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Alzheimer's disease is diagnosed after other conditions are ruled out. Your doctor will use a variety of tests to do this.
It usually is helpful to bring a family member or someone else you trust to the appointment. A family member may be able to provide the best information about how your day-to-day functioning, memory, and personality have changed.
By themselves, the tests done for Alzheimer's can't show for sure whether you have it.
The doctor will ask questions about your past health and do a physical exam to help find out if a physical problem may be causing your symptoms. Sometimes another problem can cause the same symptoms as Alzheimer's.
You will also have a functional status exam and a mental health assessment. During these exams, the doctor may ask you to do some simple things that test your memory and other mental skills. Your doctor may also check how well you can do daily tasks.
Lab tests may be done to rule out other possible causes of your symptoms. These causes may include levels of certain minerals or chemicals in the blood, liver disease, abnormal thyroid levels, or nutritional problems, such as folate or vitamin B12 deficiencies. Treatment for these conditions may slow or reverse mental decline.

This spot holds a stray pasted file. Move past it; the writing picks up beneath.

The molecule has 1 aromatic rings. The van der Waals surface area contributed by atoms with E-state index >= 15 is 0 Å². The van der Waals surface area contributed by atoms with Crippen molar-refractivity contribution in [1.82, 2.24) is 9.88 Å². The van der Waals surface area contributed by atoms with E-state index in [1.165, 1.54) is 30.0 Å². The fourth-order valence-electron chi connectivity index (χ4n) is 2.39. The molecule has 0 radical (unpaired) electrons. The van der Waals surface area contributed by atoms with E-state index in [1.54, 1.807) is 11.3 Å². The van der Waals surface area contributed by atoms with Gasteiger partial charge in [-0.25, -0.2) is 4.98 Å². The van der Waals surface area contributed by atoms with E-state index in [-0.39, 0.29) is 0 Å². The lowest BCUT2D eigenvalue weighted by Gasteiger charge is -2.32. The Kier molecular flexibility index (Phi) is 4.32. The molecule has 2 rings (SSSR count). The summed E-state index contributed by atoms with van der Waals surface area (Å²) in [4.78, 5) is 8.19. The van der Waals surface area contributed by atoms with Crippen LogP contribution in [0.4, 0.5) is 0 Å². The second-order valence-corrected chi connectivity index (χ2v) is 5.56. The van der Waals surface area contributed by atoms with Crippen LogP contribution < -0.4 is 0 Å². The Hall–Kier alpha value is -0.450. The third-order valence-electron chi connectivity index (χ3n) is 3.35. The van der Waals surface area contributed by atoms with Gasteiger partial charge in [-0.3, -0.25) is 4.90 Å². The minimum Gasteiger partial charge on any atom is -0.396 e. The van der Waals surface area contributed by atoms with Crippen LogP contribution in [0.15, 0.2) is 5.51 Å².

Blood tests that may be done include:
Complete blood count (CBC).
Liver function tests.
Folate (folic acid) test.
Vitamin B12 concentration.
Blood glucose and electrolytes (sodium, potassium, creatinine, glucose, calcium) levels.
Thyroid function tests.
HIV test, if you have risk factors for HIV or the medical history suggests it
Imaging and other tests
Other tests include:
Brain imaging tests, such as a CT head scan or an MRI of the head.
A lumbar puncture to test for certain proteins in the spinal fluid.
An electroencephalogram, or EEG.
Brain imaging studies. These include positron emission tomography (PET) and single photon emission tomography (SPECT).
In some cases, examining the brain after death is done if the family wants to confirm that the person had Alzheimer's disease.
Clinical trials are research studies that evaluate a new medical approach, device, drug, or other treatment. As a Stanford Health Care patient, you may have access to the latest, advanced clinical trials.
Open trials refer to studies currently accepting participants. Closed trials are not currently enrolling, but may open in the future.